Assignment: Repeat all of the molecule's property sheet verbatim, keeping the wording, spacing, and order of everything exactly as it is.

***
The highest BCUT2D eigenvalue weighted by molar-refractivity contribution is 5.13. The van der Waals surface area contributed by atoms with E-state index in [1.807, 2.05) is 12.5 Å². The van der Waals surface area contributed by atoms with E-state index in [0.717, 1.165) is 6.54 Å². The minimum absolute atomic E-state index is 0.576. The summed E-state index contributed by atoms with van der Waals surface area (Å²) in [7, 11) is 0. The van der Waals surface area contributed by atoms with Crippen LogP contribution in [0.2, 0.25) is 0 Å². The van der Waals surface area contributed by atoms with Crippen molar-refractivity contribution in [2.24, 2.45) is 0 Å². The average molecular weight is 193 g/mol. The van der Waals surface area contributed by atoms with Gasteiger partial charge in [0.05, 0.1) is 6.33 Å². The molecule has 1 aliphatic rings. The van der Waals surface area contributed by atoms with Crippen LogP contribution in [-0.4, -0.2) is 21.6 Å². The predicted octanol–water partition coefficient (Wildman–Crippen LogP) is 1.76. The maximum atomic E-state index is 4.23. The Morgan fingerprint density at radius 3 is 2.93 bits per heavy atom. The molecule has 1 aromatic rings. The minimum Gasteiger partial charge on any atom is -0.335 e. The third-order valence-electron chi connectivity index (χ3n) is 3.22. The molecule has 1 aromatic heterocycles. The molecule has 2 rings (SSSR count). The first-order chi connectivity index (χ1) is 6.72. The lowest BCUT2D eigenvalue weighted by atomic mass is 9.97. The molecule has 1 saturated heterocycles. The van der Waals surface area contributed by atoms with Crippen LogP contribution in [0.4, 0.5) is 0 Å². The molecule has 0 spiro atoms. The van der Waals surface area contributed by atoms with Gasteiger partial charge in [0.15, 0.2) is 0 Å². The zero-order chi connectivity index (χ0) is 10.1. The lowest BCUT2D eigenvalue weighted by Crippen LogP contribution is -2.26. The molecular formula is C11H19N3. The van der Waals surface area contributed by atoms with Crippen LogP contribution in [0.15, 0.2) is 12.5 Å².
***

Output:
The highest BCUT2D eigenvalue weighted by molar-refractivity contribution is 5.13. The van der Waals surface area contributed by atoms with E-state index in [1.807, 2.05) is 12.5 Å². The van der Waals surface area contributed by atoms with E-state index in [0.717, 1.165) is 6.54 Å². The minimum absolute atomic E-state index is 0.576. The summed E-state index contributed by atoms with van der Waals surface area (Å²) in [7, 11) is 0. The van der Waals surface area contributed by atoms with Crippen LogP contribution in [0.2, 0.25) is 0 Å². The van der Waals surface area contributed by atoms with Crippen molar-refractivity contribution in [2.24, 2.45) is 0 Å². The average molecular weight is 193 g/mol. The van der Waals surface area contributed by atoms with Gasteiger partial charge in [0.05, 0.1) is 6.33 Å². The molecule has 1 aliphatic rings. The van der Waals surface area contributed by atoms with Crippen LogP contribution in [-0.4, -0.2) is 21.6 Å². The predicted octanol–water partition coefficient (Wildman–Crippen LogP) is 1.76. The maximum atomic E-state index is 4.23. The Morgan fingerprint density at radius 3 is 2.93 bits per heavy atom. The molecule has 1 aromatic rings. The minimum Gasteiger partial charge on any atom is -0.335 e. The third-order valence-electron chi connectivity index (χ3n) is 3.22. The molecule has 1 aromatic heterocycles. The molecule has 2 rings (SSSR count). The first-order chi connectivity index (χ1) is 6.72. The lowest BCUT2D eigenvalue weighted by atomic mass is 9.97. The molecule has 1 saturated heterocycles. The van der Waals surface area contributed by atoms with Crippen LogP contribution in [0.4, 0.5) is 0 Å². The molecule has 0 spiro atoms. The van der Waals surface area contributed by atoms with Gasteiger partial charge in [0.15, 0.2) is 0 Å². The zero-order chi connectivity index (χ0) is 10.1. The lowest BCUT2D eigenvalue weighted by Crippen LogP contribution is -2.26. The molecular formula is C11H19N3. The van der Waals surface area contributed by atoms with Crippen LogP contribution in [0.15, 0.2) is 12.5 Å².